/////Psychiatry Department Helps Educators Respond to Hurricane Trauma
Psychiatry Department Helps Educators Respond to Hurricane Trauma 2018-01-05T09:15:51+00:00

NOV. 18, 2005 | Hurricanes Katrina and Rita brought more than rain and wind to Arkansas; they brought hundreds of children to classrooms, many of whom were still mentally dealing with the aftermath of the storms.


To address possible mental health issues for these children, the University of Arkansas for Medical Sciences (UAMS) Department of Psychiatry joined with other organizations to hold the workshop “Surviving Catastrophic Trauma: Helping Students, Staff, and School Communities Recover.”


 


Few hands in the conference room at the Clinton Library went up as Terri Miller, Ph.D., an assistant professor in psychiatry asked, “How many of you have gone through a major disaster?”


 


But as she asked if the attendees had gone through a traumatic event or the loss of a family member, more hands went up. She explained that to a smaller degree, the loss of a loved one is similar to what has happened to these children, and that they may react to the trauma in varying ways.


 


Miller, Rachel Bowman, Ph.D., and Dawn Doray, Psy.D., jointly presented “Effects of Trauma on Children, Adolescents and Students with Special Needs: Assessing and Referring” at the workshop.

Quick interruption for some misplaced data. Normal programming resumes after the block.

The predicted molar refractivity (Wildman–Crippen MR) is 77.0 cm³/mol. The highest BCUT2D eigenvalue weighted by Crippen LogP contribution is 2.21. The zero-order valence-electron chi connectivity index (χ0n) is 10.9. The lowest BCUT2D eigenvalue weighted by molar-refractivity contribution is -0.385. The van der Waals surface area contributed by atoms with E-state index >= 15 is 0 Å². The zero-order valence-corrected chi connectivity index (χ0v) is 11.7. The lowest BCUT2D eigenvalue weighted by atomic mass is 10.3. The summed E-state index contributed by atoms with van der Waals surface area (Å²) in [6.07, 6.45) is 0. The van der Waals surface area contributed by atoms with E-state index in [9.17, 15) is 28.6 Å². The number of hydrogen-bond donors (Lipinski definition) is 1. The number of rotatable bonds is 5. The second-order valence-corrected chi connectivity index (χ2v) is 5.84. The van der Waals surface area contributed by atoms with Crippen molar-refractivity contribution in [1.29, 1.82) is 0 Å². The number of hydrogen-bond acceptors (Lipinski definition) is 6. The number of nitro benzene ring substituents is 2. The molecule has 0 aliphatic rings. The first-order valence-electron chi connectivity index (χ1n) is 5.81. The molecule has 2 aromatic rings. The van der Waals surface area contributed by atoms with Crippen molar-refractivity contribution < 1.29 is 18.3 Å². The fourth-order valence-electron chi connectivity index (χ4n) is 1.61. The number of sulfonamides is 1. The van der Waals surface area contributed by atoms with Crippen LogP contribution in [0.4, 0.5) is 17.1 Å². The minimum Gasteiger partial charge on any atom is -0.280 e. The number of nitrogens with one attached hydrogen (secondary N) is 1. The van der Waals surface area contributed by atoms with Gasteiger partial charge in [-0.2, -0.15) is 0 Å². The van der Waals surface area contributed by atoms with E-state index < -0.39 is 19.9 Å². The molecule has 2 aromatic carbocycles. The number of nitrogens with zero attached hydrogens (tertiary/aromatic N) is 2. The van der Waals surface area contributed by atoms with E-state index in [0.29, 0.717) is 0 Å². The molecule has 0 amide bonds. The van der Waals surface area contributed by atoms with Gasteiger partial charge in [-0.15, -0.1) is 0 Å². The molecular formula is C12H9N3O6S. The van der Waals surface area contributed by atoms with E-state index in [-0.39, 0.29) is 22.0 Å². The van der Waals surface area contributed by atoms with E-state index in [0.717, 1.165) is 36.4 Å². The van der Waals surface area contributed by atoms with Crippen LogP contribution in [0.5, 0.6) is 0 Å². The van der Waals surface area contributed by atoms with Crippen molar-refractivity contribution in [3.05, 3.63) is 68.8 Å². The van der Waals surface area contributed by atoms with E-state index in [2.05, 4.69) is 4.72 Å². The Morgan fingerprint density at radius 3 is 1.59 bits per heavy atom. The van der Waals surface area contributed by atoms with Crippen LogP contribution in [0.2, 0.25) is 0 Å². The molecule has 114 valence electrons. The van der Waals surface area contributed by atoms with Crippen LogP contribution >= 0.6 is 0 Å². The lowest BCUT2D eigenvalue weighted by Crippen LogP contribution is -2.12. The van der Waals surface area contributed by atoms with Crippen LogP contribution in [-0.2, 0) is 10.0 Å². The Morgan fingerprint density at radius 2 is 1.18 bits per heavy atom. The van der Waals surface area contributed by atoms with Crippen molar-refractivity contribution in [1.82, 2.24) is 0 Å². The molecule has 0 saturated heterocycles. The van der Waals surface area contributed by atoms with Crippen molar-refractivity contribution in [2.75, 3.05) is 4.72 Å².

“Many children who have experienced trauma are verbalizing about the hurricane even though they didn’t experience it,” Doray, an assistant professor in the Child and Adolescent Psychiatry Division, said.


 


She said the children who did experience the storms may have trouble processing new information because they are too focused on the trauma, adding to the difficulty of adjusting to a new school.


 


Bowman said children with special needs are particularly vulnerable after a disaster, and their recovery may include some behaviors of other children, but also some unique aspects.


 


“They are usually very aware of how others react to situations. If their caregivers are not calm, they will act out more,” she said, adding that they need to grieve just like the other children and should not have information kept from them.


 


More than 100 school personnel attended the workshop. The UAMS Psychiatry presentation was part of the Partners in Behavioral Health Sciences (PIBHS) outreach, which provides training for school teachers on a number of behavioral health subjects. PIBHS is funded by a National Center for Research Resources (NCRR) Science Education Partnership Award.


 


Other presenters from the UAMS Department of Psychiatry were Chris Rule and Ashley Hurst, both licensed certified social workers, and Glen White, Ph.D.


 


Co-sponsors for the workshop were the William J. Clinton Foundation and Gov. Mike Huckabee’s office. Other organizations involved were the UAMS College of Nursing, the Arkansas Department of Education, the Arkansas Chapter of the National Association of Social Workers and the University of Central Arkansas.